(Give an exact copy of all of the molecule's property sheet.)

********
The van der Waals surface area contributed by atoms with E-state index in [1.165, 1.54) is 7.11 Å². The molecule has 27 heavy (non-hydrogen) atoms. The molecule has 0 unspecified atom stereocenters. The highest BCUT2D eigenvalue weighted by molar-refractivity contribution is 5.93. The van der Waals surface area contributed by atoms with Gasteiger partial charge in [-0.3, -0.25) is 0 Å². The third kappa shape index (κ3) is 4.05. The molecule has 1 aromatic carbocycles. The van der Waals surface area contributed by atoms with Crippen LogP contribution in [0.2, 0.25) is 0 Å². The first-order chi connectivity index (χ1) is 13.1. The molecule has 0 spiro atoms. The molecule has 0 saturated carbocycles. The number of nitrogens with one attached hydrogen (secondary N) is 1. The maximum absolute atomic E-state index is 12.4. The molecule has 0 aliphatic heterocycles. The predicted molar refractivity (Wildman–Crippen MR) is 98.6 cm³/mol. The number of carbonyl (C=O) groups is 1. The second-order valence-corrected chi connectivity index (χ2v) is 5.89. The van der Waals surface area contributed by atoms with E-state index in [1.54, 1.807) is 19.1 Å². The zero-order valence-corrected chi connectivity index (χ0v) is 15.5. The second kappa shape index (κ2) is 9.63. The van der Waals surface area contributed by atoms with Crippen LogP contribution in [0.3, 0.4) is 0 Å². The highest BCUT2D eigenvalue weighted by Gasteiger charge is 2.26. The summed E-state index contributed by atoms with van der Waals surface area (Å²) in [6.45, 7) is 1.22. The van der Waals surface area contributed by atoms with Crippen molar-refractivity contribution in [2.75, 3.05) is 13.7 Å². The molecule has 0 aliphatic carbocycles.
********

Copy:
The van der Waals surface area contributed by atoms with E-state index in [1.165, 1.54) is 7.11 Å². The molecule has 27 heavy (non-hydrogen) atoms. The molecule has 0 unspecified atom stereocenters. The highest BCUT2D eigenvalue weighted by molar-refractivity contribution is 5.93. The van der Waals surface area contributed by atoms with Gasteiger partial charge in [-0.3, -0.25) is 0 Å². The third kappa shape index (κ3) is 4.05. The molecule has 1 aromatic carbocycles. The van der Waals surface area contributed by atoms with Crippen LogP contribution in [0.2, 0.25) is 0 Å². The first-order chi connectivity index (χ1) is 13.1. The molecule has 0 spiro atoms. The molecule has 0 saturated carbocycles. The number of nitrogens with one attached hydrogen (secondary N) is 1. The maximum absolute atomic E-state index is 12.4. The molecule has 0 aliphatic heterocycles. The predicted molar refractivity (Wildman–Crippen MR) is 98.6 cm³/mol. The number of carbonyl (C=O) groups is 1. The second-order valence-corrected chi connectivity index (χ2v) is 5.89. The van der Waals surface area contributed by atoms with E-state index in [1.54, 1.807) is 19.1 Å². The zero-order valence-corrected chi connectivity index (χ0v) is 15.5. The second kappa shape index (κ2) is 9.63. The van der Waals surface area contributed by atoms with Crippen LogP contribution in [0.3, 0.4) is 0 Å². The highest BCUT2D eigenvalue weighted by Gasteiger charge is 2.26. The summed E-state index contributed by atoms with van der Waals surface area (Å²) in [6.45, 7) is 1.22. The van der Waals surface area contributed by atoms with Crippen molar-refractivity contribution in [2.75, 3.05) is 13.7 Å². The molecule has 0 aliphatic carbocycles.